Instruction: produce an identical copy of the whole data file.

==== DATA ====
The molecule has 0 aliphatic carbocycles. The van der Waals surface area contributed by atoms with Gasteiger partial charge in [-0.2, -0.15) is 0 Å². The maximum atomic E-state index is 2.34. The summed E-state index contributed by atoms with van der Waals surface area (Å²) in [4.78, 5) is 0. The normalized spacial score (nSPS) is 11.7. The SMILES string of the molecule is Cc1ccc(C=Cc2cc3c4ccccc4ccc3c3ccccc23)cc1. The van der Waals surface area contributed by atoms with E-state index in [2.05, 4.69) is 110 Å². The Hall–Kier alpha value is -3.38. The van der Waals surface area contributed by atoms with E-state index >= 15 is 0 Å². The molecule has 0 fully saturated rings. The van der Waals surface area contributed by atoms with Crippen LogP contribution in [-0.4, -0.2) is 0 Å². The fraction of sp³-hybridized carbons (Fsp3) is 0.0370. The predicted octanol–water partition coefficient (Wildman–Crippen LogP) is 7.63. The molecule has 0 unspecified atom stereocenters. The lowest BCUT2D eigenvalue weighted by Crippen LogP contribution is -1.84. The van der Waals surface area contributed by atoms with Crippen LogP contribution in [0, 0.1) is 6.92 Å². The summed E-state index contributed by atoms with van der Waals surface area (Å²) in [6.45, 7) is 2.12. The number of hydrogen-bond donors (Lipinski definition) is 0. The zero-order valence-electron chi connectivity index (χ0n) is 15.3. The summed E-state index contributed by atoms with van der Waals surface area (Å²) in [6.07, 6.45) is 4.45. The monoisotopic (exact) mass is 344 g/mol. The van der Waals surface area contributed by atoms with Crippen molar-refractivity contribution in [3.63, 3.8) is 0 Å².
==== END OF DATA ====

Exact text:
The molecule has 0 aliphatic carbocycles. The van der Waals surface area contributed by atoms with Gasteiger partial charge in [-0.2, -0.15) is 0 Å². The maximum atomic E-state index is 2.34. The summed E-state index contributed by atoms with van der Waals surface area (Å²) in [4.78, 5) is 0. The normalized spacial score (nSPS) is 11.7. The SMILES string of the molecule is Cc1ccc(C=Cc2cc3c4ccccc4ccc3c3ccccc23)cc1. The van der Waals surface area contributed by atoms with E-state index in [2.05, 4.69) is 110 Å². The Hall–Kier alpha value is -3.38. The van der Waals surface area contributed by atoms with E-state index >= 15 is 0 Å². The molecule has 0 fully saturated rings. The van der Waals surface area contributed by atoms with Crippen LogP contribution in [-0.4, -0.2) is 0 Å². The fraction of sp³-hybridized carbons (Fsp3) is 0.0370. The predicted octanol–water partition coefficient (Wildman–Crippen LogP) is 7.63. The molecule has 0 unspecified atom stereocenters. The lowest BCUT2D eigenvalue weighted by Crippen LogP contribution is -1.84. The van der Waals surface area contributed by atoms with Crippen LogP contribution in [0, 0.1) is 6.92 Å². The summed E-state index contributed by atoms with van der Waals surface area (Å²) in [6.45, 7) is 2.12. The number of hydrogen-bond donors (Lipinski definition) is 0. The zero-order valence-electron chi connectivity index (χ0n) is 15.3. The summed E-state index contributed by atoms with van der Waals surface area (Å²) in [6.07, 6.45) is 4.45. The monoisotopic (exact) mass is 344 g/mol. The van der Waals surface area contributed by atoms with Crippen molar-refractivity contribution in [3.63, 3.8) is 0 Å².